Researchers Find a Malicious Way to confuse Self Driving Cars
An autonomous car (also known as a driver-less car, auto, self-driving car, robotic car) is a vehicle that is capable of sensing its environment and navigating without human input. Many such vehicles are being developed, but as of May 2017 automated cars permitted on public roads are not yet fully autonomous. They all require a human driver at the wheel who is ready at a moment’s notice to take control of the vehicle.
Autonomous cars use a variety of techniques to detect their surroundings, such as radar, laser light, GPS, odometer, and computer vision. Advanced control systems interpret sensory information to identify appropriate navigation paths, as well as obstacles and relevant signage. Autonomous cars have control systems that are capable of analyzing sensory data to distinguish between different cars on the road, which is very useful in planning a path to the desired destination.
While automakers focus on defending the systems in their cars against hackers, there may be other ways for the malicious to mess with self driving cars. Car and Driver notes how security researchers at the University of Washington found they could easily trick autonomous vehicles’ image recognition systems by defacing street signs. By adding the words ‘LOVE’ and ‘HATE’ to the sign above, the computer vision algorithm no longer recognized it as a stop sign and instead believed it to be a speed limit notice.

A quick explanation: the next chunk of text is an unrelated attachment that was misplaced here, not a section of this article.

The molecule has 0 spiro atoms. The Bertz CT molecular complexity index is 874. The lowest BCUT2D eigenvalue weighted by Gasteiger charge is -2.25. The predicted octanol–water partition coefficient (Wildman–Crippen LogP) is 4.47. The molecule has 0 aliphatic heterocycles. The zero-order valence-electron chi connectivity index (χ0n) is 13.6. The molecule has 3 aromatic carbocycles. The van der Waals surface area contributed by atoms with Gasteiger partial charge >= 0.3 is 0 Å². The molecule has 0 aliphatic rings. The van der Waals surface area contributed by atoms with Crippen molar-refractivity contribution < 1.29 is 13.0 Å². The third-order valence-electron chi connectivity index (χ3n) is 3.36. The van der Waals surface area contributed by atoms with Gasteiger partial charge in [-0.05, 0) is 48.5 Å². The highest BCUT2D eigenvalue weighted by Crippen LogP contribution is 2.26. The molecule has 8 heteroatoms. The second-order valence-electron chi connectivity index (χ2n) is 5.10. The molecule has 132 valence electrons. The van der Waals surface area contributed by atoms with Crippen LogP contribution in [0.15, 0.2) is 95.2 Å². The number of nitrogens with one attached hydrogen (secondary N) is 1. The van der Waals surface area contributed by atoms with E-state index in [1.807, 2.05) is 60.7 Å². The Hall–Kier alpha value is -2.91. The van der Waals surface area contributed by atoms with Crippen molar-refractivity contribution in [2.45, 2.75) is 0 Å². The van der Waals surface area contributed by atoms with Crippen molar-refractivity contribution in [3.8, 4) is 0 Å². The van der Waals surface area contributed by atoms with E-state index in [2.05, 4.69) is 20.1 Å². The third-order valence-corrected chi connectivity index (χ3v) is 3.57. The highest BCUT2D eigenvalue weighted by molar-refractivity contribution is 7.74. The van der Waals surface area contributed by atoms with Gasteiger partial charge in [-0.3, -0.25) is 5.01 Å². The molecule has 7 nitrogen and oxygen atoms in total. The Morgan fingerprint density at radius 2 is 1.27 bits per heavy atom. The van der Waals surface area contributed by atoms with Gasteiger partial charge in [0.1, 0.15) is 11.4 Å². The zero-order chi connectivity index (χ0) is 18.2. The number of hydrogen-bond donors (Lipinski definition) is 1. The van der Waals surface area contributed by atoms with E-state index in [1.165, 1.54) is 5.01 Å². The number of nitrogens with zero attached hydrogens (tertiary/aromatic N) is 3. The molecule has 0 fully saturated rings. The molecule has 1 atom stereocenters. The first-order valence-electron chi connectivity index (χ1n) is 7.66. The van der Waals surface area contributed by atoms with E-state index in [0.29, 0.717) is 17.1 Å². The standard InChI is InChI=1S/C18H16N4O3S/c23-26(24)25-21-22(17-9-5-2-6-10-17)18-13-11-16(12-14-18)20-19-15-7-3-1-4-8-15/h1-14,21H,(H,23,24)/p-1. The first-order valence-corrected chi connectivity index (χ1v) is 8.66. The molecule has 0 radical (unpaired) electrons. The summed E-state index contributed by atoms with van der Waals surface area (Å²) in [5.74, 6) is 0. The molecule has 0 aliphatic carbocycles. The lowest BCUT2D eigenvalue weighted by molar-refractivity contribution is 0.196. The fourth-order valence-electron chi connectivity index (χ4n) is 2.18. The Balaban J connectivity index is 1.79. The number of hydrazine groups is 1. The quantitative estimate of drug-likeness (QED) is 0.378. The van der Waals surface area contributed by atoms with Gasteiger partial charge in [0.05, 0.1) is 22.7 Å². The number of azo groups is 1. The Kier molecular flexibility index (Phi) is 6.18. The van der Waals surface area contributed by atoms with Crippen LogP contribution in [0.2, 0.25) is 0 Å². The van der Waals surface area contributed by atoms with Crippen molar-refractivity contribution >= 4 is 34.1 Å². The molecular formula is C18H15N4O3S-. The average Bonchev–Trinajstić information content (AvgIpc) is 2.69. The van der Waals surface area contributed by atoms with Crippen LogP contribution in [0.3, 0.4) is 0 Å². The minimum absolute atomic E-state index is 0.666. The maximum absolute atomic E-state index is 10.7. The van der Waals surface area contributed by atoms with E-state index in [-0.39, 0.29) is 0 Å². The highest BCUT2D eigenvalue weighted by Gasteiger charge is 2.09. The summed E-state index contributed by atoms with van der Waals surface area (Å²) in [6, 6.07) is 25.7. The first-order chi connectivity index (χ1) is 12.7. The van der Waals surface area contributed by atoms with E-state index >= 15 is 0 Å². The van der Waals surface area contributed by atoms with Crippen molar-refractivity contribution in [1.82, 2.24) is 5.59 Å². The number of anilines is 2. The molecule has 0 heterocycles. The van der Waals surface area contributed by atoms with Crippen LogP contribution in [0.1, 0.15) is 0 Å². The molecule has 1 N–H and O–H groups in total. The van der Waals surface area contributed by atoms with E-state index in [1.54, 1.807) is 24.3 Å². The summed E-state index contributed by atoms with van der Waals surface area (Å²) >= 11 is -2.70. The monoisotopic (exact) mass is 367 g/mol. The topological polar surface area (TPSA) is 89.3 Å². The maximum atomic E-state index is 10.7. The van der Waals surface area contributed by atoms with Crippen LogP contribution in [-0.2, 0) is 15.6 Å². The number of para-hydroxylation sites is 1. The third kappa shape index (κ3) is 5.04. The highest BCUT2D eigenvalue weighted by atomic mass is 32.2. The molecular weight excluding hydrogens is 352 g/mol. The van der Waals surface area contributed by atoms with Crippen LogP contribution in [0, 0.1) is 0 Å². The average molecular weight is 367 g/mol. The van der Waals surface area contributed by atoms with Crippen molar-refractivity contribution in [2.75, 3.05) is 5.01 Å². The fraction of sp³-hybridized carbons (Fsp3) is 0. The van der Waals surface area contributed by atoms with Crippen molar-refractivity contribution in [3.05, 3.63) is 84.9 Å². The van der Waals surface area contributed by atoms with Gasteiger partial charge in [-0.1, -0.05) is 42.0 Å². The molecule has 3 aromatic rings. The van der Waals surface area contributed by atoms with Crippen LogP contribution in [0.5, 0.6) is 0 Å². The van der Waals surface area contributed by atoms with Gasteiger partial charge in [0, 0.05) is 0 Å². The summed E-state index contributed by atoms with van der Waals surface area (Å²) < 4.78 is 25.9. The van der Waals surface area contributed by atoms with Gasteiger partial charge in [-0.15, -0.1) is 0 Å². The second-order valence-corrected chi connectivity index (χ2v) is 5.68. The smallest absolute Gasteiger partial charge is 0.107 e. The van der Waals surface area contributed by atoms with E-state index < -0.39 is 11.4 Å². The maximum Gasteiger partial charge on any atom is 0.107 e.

What’s worrying is the way some signs only needed slight modifications to throw off the cars’ algorithms. A Right Turn sign, for example, was created which on first glance looks very similar to the real thing, but the subtle alterations make it appear as a Speed Limit 45 sign to autonomous vehicles. The worst part is that these stickers could be made by anyone using a home printer.
The researchers did suggest solutions to the problem. Using contextual information is one answer; a car could be programmed to question why a stop sign is on a highway, or a high speed-limit warning on a back road. Additionally, information from other sensors, such as cameras, radar, and GPS, could be taken into account when determining if a sign is real.
In late 2015, a research fellow at the University of Cork, Ireland, discovered a way of tricking self-driving cars into seeing phantoms objects by using a home-made electronics kit costing less than $60.
Estimates say it’ll be another ten years or more before self-driving cars are a common sight on our roads, which should give manufacturers enough time to clear the bugs. But the vehicles are unlikely to ever become popular in India; the country’s transport minister recently said he would protect human jobs by banning the technology.